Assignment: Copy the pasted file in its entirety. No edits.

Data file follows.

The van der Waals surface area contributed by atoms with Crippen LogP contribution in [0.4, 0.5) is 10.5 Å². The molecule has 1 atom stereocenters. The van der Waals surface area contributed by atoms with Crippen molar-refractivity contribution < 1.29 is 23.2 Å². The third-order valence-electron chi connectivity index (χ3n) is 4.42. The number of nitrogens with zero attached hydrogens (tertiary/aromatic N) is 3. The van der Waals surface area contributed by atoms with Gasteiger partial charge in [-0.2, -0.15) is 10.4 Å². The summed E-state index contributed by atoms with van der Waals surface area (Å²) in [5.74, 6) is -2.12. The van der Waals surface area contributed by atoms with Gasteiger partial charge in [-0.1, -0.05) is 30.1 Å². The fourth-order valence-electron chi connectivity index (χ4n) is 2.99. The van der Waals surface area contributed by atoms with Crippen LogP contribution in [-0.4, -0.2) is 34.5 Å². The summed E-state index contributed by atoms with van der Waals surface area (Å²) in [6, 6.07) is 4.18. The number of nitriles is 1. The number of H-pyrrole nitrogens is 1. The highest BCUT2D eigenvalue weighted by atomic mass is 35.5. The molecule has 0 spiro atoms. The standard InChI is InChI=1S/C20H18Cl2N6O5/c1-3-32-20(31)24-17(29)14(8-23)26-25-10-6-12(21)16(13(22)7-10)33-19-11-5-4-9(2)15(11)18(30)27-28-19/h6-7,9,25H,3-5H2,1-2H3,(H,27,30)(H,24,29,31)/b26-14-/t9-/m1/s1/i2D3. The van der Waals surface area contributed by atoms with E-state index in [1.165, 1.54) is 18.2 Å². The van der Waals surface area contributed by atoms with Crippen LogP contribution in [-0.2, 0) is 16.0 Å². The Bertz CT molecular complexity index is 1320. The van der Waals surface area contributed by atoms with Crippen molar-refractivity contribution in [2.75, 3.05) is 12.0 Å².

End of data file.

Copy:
The van der Waals surface area contributed by atoms with Crippen LogP contribution in [0.4, 0.5) is 10.5 Å². The molecule has 1 atom stereocenters. The van der Waals surface area contributed by atoms with Crippen molar-refractivity contribution < 1.29 is 23.2 Å². The third-order valence-electron chi connectivity index (χ3n) is 4.42. The number of nitrogens with zero attached hydrogens (tertiary/aromatic N) is 3. The van der Waals surface area contributed by atoms with Gasteiger partial charge in [-0.2, -0.15) is 10.4 Å². The summed E-state index contributed by atoms with van der Waals surface area (Å²) in [5.74, 6) is -2.12. The van der Waals surface area contributed by atoms with Gasteiger partial charge in [-0.1, -0.05) is 30.1 Å². The fourth-order valence-electron chi connectivity index (χ4n) is 2.99. The van der Waals surface area contributed by atoms with Crippen LogP contribution in [-0.4, -0.2) is 34.5 Å². The summed E-state index contributed by atoms with van der Waals surface area (Å²) in [6, 6.07) is 4.18. The number of nitriles is 1. The number of H-pyrrole nitrogens is 1. The highest BCUT2D eigenvalue weighted by atomic mass is 35.5. The molecule has 0 spiro atoms. The standard InChI is InChI=1S/C20H18Cl2N6O5/c1-3-32-20(31)24-17(29)14(8-23)26-25-10-6-12(21)16(13(22)7-10)33-19-11-5-4-9(2)15(11)18(30)27-28-19/h6-7,9,25H,3-5H2,1-2H3,(H,27,30)(H,24,29,31)/b26-14-/t9-/m1/s1/i2D3. The van der Waals surface area contributed by atoms with E-state index in [1.165, 1.54) is 18.2 Å². The van der Waals surface area contributed by atoms with Crippen LogP contribution in [-0.2, 0) is 16.0 Å². The Bertz CT molecular complexity index is 1320. The van der Waals surface area contributed by atoms with Crippen molar-refractivity contribution in [2.75, 3.05) is 12.0 Å².